- Salt – 1.5 tablespoons, adjust at end if required
- Turmeric – 2 teaspoons, heaped
- Red chili powder – 2 teaspoons
- Corinader powder – 1 teaspoon
For the Tarka
- Ghee – 3 tablespoons
- Whole Red Chillies – 5
- Garlic – 5 cloves, finely chopped
- Curry Leaves – 8 – 10
- Fresh Corinader Leaves for garnish
- Take a mixing bowl add all the pakora ingredients and mix well. Adding little waterat a time; make a thick sticky batter. Don’t add too much water as it will resultin softer pakoras.
- In a karahi, heat oil for frying the pakoras. Add the pakora batter and cookevenly from all sides. Fry the pakoras in hot oil on medium high flame. Drainon kitchen towel and set aside.
- In a heavy bottom pan, heat ghee and mustard oil on medium flame.
- Once nicely hot, add thinly sliced onions. Sautee until slightly brown. Remove theonions and puree them in a blender.
- In the same oil, splutter cumin, fenugreek, both yellow & black mustard seeds and red whole chilies, followed by ginger garlic, cook for 1-2 minutes or tillraw smell goes off.
- Add the onion puree back into the spices, sautee well on medium flame.
- Add salt, turmeric powder, chilli powder, coriander powder. Mix well and cook again until masala “ek jan hu jaye” is completely bhounfied and oil comes on top.
- In a separate bowl, sieve besan. Add room temperature yogurt in it. Whisk or blendwell making sure there are no lumps.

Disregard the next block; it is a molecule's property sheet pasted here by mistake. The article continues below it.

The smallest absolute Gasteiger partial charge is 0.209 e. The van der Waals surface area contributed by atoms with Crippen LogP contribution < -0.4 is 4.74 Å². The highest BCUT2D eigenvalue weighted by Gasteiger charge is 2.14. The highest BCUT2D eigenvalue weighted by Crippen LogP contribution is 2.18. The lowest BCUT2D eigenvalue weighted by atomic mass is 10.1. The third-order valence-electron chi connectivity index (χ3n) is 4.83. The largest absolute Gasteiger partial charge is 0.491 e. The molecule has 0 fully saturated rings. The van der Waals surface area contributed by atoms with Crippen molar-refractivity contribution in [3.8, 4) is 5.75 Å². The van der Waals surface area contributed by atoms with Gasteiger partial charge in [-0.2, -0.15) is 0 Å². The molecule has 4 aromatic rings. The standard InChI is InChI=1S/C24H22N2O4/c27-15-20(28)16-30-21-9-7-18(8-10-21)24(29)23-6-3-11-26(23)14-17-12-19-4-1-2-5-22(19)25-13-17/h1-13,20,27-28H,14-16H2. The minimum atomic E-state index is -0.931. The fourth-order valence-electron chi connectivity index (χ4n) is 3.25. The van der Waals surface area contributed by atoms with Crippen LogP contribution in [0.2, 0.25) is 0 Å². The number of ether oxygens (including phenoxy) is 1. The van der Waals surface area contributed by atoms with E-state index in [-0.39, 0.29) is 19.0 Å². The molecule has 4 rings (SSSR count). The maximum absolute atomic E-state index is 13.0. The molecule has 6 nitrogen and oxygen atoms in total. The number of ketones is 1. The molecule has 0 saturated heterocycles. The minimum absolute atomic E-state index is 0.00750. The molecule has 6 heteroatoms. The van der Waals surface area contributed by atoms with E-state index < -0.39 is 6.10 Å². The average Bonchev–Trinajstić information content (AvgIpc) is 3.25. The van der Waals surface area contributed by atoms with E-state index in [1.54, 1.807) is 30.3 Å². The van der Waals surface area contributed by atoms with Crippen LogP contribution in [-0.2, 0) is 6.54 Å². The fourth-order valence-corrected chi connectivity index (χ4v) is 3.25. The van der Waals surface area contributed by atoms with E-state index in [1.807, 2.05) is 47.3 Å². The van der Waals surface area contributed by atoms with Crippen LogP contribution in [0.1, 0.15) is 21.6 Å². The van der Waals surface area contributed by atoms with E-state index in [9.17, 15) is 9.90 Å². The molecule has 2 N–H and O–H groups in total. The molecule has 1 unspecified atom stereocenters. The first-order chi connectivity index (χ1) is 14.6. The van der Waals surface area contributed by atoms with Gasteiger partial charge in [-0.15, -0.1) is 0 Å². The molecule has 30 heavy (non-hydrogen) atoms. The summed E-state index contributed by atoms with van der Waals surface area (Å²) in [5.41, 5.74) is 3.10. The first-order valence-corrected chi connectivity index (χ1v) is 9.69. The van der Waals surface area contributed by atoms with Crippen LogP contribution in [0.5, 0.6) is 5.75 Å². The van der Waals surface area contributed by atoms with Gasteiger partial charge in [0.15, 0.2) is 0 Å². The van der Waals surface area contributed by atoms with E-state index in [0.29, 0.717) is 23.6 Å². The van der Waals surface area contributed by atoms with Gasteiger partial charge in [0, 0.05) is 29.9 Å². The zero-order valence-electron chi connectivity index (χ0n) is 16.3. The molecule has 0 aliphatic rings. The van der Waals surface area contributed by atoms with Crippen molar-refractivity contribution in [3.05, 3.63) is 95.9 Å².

- Add the prepared besan and yogurt mix into the prepared masala, mix it well.
- Bring the karhi to boil keeping the flame medium high. Stir continuously making sureit doesn’t stick to the pan or spilt or curdle.
- Add 2 litres of water to the karhi and let it simmer on medium slow flame for 2-3 hours.Longer it cooks on slow heat richer and tastier it gets.
- Maintain a thin pouring consistency of the karhi. If it gets too thick, add more water.
- After 2 hrs, oil (tari) has come on top of karhi, showing all signs that it wasnicely cooked with the right pouring consistency.
- Turnthe heat off and stir in freshly chopped coriander leaves as garnish.
- Add pakoras 15 mins before serving the karhi. The pakoras will absorb the karhiflavors as they are dunked into it. Don’t cook the karhi after adding pakorasthey will turn too soft.
- Heat ghee in a fry pan over medium flame to prepare tarka.
- Add chopped garlic cloves, once slightly crisp and brown add curry leaves. When theybegin to crackle, add cumin and whole red chilies, stir fry until roasted. Pour the sizzling tarka on the prepared Karhi Pakora.
- Serve hot with fluffy zeera rice or boiled rice with pickle. It can be equally enjoyed with roti.